I didn't have one at the time, but weren't some of the early laserdiscs apparently quite poor? I might be wrong, but I vaguely remember hearing some of them were single layer (*), the transfers weren't apparently too great (the first Blade Runner DVD issue was apparently rubbish) and/or the compression wasn't that well done. It's not beyond the realm of possibility that a well-done Laserdisc would beat a poor DVD, or at least its limitations wouldn't be as obnoxious as visibly blocky compression.

    (*) Actually, I have a DVD with a *2005* issue date on it that is a single layer (I'd checked when I noticed some distracting compression artifacts and suspected the reason). Granted, it was only a 109 minute film with no extras, but the compression was still clearly visible. (Probably didn't help that it apparently hadn't been remastered that much, as perversely lower-quality and noisier material tends to require more compression to compensate for that wasted reproducing the noise(!))

  • by AnalogDiehard ( 199128 ) on Tuesday March 06, 2012 @05:14PM (#39266587)
    Judging from Sony's Rootkit fiasco and the content industry's push toward pay-per-view, tethered content, and self-destructing media I no longer trust any application or service from content providers.
  • Wonderous (Score:4, Interesting)

    by lightknight ( 213164 ) on Tuesday March 06, 2012 @05:23PM (#39266675) Homepage

    Let's see here. Rather than takes Valve's approach to things (they are actually successfully competing against 'free,' which is the technological equivalent of making a river flow upstream), they instead take the most ass-way possible to providing 'backups' to customers.

    It's like they have some form of a powerful character disorder, where they can see others profiting (legally) through content distribution systems, but can't quite grasp the concept that they need to deliver the content, with minimal fuss, at acceptable pricing, to their customers in order to get some green. Their attempts to create 'new' systems compares favorably with the "Supervisor" sketch from AQHF [] -> they aren't really new, but for some reason the people creating them think they are. "That's it boys, the problem with the previous system isn't that the customers hated being treated like dogs, it's that the interface wasn't shiny / restrictive enough!"

    Allow me to help you with the right DRM system design, since you seem to be suffering from an inability to figure it out yourselves. 1.) The customer should be able to access said content in an off-line mode, without having to provide a fingerprint / urine analysis, 2.) the content should be downloaded to the customer's machine (f*ck streaming), 3.) (and this is key) ensure that you actually keep said content updated (studio releases a change to a scene, because they left a mic visible somewhere? automatically send that out), 4.) ensure pricing (monthly, seasonal) deals (actual deals, not the pathetic jokes that you wish were deals); why? because it undercuts the people who might be setting up factories to stamp out that stuff on DVDs (because you know from finance & accounting, that you can erect a barrier to entry to a market by ensuring that any new players will never be able to recoup their investments; and you can even do that without having to pay off DC), 5.) do not piss off the customer, do not piss off the customer, do not piss on the customer, 6.) while I am sure that you have many other wonderful products you think that customer might be interested in, do not make them mandatory to watch before the customer can watch said purchased content (if you haven't heard the amount of b*tching that goes on whenever you sit through 30 minutes of previews at the theater, or 15 minutes on a DVD, you need only open your window...).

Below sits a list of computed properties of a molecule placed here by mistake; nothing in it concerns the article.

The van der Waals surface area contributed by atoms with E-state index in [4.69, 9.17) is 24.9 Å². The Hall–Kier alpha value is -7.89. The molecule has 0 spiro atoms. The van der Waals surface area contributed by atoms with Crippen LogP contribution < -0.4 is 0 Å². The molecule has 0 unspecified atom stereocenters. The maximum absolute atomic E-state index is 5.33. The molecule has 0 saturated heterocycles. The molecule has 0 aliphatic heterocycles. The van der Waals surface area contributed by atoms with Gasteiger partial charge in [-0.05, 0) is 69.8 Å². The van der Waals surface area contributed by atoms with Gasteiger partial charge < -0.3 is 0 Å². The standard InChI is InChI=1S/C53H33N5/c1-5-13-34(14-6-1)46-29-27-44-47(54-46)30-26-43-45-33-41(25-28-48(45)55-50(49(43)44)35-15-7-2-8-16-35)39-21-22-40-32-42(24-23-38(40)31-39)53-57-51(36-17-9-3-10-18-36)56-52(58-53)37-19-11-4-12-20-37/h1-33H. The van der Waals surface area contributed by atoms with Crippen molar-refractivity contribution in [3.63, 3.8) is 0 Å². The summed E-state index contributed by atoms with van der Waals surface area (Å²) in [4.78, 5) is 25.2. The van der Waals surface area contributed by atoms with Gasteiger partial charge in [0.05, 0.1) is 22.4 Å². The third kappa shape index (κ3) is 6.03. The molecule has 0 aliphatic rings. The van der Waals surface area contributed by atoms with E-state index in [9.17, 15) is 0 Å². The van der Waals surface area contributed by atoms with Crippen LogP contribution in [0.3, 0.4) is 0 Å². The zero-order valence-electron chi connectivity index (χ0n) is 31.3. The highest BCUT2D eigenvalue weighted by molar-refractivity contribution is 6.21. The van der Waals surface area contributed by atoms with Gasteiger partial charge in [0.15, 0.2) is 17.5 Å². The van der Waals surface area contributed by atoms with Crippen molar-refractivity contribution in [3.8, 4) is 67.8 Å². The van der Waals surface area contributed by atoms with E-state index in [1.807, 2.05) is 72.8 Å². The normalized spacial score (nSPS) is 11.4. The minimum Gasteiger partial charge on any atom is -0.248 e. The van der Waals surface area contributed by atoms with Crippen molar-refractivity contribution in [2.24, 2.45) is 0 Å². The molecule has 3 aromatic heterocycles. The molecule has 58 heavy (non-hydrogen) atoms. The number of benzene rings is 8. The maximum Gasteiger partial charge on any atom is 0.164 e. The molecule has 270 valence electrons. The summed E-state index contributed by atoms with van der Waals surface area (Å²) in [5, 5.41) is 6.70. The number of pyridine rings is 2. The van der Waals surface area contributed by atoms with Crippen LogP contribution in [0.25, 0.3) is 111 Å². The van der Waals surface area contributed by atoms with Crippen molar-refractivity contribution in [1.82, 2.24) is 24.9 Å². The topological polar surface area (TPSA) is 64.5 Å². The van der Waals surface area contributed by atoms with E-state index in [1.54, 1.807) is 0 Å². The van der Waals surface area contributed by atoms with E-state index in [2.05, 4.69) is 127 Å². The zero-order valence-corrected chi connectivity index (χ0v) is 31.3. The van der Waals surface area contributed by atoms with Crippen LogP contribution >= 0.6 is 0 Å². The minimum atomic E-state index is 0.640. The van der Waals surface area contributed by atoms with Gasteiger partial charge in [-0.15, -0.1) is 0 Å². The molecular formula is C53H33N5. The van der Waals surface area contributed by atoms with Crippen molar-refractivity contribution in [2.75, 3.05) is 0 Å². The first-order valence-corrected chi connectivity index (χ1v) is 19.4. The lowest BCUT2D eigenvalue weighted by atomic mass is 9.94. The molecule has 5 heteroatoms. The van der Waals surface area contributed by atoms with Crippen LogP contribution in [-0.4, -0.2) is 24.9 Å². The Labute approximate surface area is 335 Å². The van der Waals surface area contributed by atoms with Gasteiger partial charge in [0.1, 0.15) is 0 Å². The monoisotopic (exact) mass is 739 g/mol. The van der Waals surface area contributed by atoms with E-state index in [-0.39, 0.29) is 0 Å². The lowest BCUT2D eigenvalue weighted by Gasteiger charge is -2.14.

• by Dogtanian ( 588974 ) on Tuesday March 06, 2012 @05:31PM (#39266797) Homepage

    Old people don't get it, and they never will. The digital revolution is about what's possible that wasn't possible before, not about doing everything the way you did it before only with digital files instead of physical media.

    Yes, this is my theory on (partly) why DVD recorders rose then fell in popularity.

    DVD recorders are obviously based on different technologies to VCRs, but from a consumer point of view, the usage model is similar- removable media that stores a similar quantity of video. You basically use it like you use a VCR, but with discs instead of tapes. Also, prerecorded DVDs and players replaced prerecorded videocassettes, so shouldn't video cassette recording be replaced by DVD recording? You can see how people used to VCRs would mentally have perceived the DVD recorder as their logical successor.

    Except that this is flawed because it forgets that most recording on VCRs was done for timeshifting purposes rather than archiving, and now that PVRs/DVRs exist, they're way more useful because they remove the need to faff about with (and store) tapes altogether, hold more than enough for most people's timeshifting use and tend to include useful facilities like "series record" (i.e. no messing about with timers).

    The video recorder was the best way of doing that in its day, but the DVD Recorder isn't the best way of doing it nowadays.

    IMHO, people's thinking has now been weaned off the "VCR model" of doing things and they have now realised the benefits of the DVR. I also think that people realised that DVD recorders were a PITA, with media type compatibility issues and general temperamentality that made them less straightforward than a VCR replacement ought to have been. They might be useful for archiving, but the "old way of thinking" would blind one to the fact they're not, and were never, the VCR's true successor.

Perfection is acheived only on the point of collapse. - C. N. Parkinson